Marie Curie Workshop on visual governance: Theorizing the role of images in migration governance
- October 24, 2023
- 9:30 AM EDT - 4:00 PM EDT
- Hybrid (In person at CERC Migration office/ online via Zoom)
This workshop was co-convened by Alice Massari, Marie Curie Global Fellow and Anna Triandafyllidou, CERC Migration Chair, Toronto Metropolitan University.
As the adage goes, a picture is worth a thousand words. Images have become usual, if not essential, elements of communication on practically every issue. Topics of global relevance in particular have been represented by a wide array of images: images of overcrowded migrant boats, starving polar bears on melting glaciers, and infographics showing the latest COVID-19 mortality rates have gone viral. Visuality has assumed even more relevance in the contemporary world where social media, heavily based on images, are widely used to produce content and as a source of information by a wide range of actors. Different strands of scholarship from distinct perspectives have indeed reflected over the interaction of images and international politics. Although the role of visuality in global affairs has been to some extent addressed by some notable studies, its role in governance dynamics remains largely untheorized. In an increasingly audio-visual and interconnected world, what is the power of images and how do powerful actors use images and visuality? Images can transcend the boundaries of language and at the same time are even more open than verbal community to multiple interpretations depending on the audience and the audience’s context.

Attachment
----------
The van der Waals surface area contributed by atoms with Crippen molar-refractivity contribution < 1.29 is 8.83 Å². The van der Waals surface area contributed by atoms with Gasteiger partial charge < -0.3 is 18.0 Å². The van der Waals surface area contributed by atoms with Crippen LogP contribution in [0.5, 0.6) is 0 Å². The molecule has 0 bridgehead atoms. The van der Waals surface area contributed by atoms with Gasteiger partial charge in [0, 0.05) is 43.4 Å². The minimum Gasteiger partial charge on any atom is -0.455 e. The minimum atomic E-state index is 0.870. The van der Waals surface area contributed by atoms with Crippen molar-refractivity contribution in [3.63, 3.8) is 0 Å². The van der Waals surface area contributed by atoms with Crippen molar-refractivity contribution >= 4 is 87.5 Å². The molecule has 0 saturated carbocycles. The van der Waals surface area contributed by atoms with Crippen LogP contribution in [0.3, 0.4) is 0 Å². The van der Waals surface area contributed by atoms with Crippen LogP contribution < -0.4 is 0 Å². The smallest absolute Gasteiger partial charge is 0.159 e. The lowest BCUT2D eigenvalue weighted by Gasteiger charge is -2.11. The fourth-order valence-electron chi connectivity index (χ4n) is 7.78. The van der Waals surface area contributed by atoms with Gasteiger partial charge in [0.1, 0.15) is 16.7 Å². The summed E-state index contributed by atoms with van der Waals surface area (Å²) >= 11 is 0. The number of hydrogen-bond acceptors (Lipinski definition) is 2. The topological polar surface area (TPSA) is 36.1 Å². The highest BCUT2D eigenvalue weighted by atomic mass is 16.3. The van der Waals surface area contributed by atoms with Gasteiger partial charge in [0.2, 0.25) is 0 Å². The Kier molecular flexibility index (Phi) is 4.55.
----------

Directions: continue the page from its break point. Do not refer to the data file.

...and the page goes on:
This workshop explored the relationship between visuality (or visual communication or visual objects), power and governance from both theoretical and methodological perspectives. Some of the questions that were asked include:
- What governance level and actors should be included in this new research strand?
- How should images be assessed for their impact and effects outside of a cause-effect logic?
- What is the role of media and particularly social media as carriers and multipliers of the visual dimension?
- How can we conceptualise this role? Do social media provide the context within which governance takes place or are they actors in their own right?